A team of researchers at the University of Ottawa and the Ludwig Maximilian University of Munich were able to crack the highly complex genetic system of arbuscular mycorrhizal fungi (AMF) - something that had frustrated scientists for decades. This discovery opens the door to new eco-industry applications.
We sat down with Professor Nicolas Corradi, research lead and an associate professor in the department of biology, to learn more.
What’s the BIG news? The impactful discovery?
I study ecologically relevant and medically important fungi. AMF is thought to have contributed directly to the development of the earth's biodiversity. Our team was able to solve a long-standing genetic puzzle.
What are the main findings? What is explained that we did not know or understand before?
These fungi have been used by the eco-industries to enhance plant growth for decades. The problem was that we were unable to unlock their genetic code to create strains that would be more efficient for organic agriculture. By decoding this highly complex genetic system, we also allow this knowledge to be applied in sustainable agriculture.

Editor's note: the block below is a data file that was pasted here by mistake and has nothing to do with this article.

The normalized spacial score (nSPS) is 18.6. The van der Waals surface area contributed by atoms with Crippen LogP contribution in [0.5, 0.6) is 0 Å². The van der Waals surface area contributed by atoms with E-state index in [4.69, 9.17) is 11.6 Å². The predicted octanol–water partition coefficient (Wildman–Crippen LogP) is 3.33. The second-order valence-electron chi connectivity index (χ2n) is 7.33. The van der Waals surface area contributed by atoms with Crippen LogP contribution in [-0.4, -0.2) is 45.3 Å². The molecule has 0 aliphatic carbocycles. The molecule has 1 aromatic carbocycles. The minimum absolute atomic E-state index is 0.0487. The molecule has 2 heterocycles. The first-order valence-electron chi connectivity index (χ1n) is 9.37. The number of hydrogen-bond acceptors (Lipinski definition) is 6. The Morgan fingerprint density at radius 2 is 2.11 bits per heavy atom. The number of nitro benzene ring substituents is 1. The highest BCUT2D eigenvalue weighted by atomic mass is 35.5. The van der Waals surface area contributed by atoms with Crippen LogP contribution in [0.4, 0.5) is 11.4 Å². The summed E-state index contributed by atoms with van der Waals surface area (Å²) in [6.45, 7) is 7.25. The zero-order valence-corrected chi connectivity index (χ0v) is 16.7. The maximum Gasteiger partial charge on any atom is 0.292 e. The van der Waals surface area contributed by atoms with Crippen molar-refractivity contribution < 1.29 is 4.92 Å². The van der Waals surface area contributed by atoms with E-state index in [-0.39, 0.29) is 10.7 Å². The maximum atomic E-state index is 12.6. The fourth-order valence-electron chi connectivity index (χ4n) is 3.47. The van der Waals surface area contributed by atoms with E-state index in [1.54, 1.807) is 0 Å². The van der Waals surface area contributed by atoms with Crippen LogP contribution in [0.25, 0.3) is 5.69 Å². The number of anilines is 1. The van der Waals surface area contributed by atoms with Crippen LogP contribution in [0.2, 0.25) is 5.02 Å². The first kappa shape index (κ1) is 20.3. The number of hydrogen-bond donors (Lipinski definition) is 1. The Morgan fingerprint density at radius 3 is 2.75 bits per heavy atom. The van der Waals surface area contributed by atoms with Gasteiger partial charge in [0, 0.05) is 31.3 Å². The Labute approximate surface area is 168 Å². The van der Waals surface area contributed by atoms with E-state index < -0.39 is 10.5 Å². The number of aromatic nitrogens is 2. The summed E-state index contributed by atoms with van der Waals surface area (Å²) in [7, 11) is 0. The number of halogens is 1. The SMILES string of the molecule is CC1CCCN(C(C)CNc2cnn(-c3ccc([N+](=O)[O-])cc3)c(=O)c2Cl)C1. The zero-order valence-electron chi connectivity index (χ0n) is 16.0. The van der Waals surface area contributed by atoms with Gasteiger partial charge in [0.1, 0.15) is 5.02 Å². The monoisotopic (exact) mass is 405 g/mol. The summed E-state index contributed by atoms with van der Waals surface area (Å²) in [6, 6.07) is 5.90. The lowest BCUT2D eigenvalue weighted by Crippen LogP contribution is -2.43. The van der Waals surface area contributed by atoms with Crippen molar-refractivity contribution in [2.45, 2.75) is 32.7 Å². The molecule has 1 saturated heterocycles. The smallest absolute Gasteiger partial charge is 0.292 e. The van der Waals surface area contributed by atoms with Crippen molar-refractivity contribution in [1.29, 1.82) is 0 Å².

How did you come to these conclusions?
We implemented a novel approach that allowed us to isolate single nuclei from these organisms, as opposed to analyzing the entire DNA structure. By doing this, we were able to acquire direct information on the genetic content of single nuclei, and finally obtain answers to long-standing questions in in the field of cellular evolutionary biology.
Any information (key messages) that would be important to share with the public? Ex. Surprising facts? Myths debunked?
This is an important demonstration that there is more to “genetics” than is taught to students in Biology books. When researchers start digging into non-model organisms, there is always something exciting awaiting discovery.
And from an economic and environmental standpoint, our research opens avenues for the application of these organisms as bio-fertilizers.
This work was a collaboration between Dr. Corradi’s lab and researchers at the Ludwig Maximilian University of Munich (LMU). The research was published in the journal eLife.
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Isabelle Mailloux Pulkinghorn
uOttawa media relations